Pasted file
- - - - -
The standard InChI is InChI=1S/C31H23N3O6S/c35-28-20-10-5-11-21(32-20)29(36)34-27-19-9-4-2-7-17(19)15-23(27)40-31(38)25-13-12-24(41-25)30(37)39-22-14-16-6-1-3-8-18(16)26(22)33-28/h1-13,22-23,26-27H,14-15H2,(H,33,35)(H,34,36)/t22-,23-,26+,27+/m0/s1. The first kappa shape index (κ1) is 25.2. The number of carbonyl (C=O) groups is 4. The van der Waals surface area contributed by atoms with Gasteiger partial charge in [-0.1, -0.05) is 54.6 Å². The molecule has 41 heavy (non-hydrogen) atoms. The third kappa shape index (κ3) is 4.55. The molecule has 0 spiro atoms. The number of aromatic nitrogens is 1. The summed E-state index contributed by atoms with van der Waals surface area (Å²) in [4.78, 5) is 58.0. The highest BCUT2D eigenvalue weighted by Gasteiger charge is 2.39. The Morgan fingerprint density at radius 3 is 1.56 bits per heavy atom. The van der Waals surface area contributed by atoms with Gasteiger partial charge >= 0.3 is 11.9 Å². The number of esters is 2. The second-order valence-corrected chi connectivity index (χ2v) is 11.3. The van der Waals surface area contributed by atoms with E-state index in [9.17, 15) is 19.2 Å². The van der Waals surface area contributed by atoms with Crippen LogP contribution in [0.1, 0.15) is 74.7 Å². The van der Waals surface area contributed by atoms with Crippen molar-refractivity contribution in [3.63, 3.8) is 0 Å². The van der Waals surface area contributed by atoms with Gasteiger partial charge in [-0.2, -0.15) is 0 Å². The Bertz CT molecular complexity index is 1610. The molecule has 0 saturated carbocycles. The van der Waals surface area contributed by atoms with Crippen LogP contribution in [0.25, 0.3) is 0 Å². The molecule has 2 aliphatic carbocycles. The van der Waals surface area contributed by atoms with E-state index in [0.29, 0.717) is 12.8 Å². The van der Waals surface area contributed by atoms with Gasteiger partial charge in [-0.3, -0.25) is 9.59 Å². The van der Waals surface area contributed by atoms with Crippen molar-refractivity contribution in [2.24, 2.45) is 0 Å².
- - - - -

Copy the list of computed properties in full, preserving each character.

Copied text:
The standard InChI is InChI=1S/C31H23N3O6S/c35-28-20-10-5-11-21(32-20)29(36)34-27-19-9-4-2-7-17(19)15-23(27)40-31(38)25-13-12-24(41-25)30(37)39-22-14-16-6-1-3-8-18(16)26(22)33-28/h1-13,22-23,26-27H,14-15H2,(H,33,35)(H,34,36)/t22-,23-,26+,27+/m0/s1. The first kappa shape index (κ1) is 25.2. The number of carbonyl (C=O) groups is 4. The van der Waals surface area contributed by atoms with Gasteiger partial charge in [-0.1, -0.05) is 54.6 Å². The molecule has 41 heavy (non-hydrogen) atoms. The third kappa shape index (κ3) is 4.55. The molecule has 0 spiro atoms. The number of aromatic nitrogens is 1. The summed E-state index contributed by atoms with van der Waals surface area (Å²) in [4.78, 5) is 58.0. The highest BCUT2D eigenvalue weighted by Gasteiger charge is 2.39. The Morgan fingerprint density at radius 3 is 1.56 bits per heavy atom. The van der Waals surface area contributed by atoms with Gasteiger partial charge >= 0.3 is 11.9 Å². The number of esters is 2. The second-order valence-corrected chi connectivity index (χ2v) is 11.3. The van der Waals surface area contributed by atoms with E-state index in [9.17, 15) is 19.2 Å². The van der Waals surface area contributed by atoms with Crippen LogP contribution in [0.1, 0.15) is 74.7 Å². The van der Waals surface area contributed by atoms with Crippen molar-refractivity contribution in [3.63, 3.8) is 0 Å². The van der Waals surface area contributed by atoms with Gasteiger partial charge in [-0.2, -0.15) is 0 Å². The Bertz CT molecular complexity index is 1610. The molecule has 0 saturated carbocycles. The van der Waals surface area contributed by atoms with Crippen LogP contribution in [0.25, 0.3) is 0 Å². The molecule has 2 aliphatic carbocycles. The van der Waals surface area contributed by atoms with E-state index in [0.29, 0.717) is 12.8 Å². The van der Waals surface area contributed by atoms with Gasteiger partial charge in [-0.3, -0.25) is 9.59 Å². The van der Waals surface area contributed by atoms with Crippen molar-refractivity contribution in [2.24, 2.45) is 0 Å².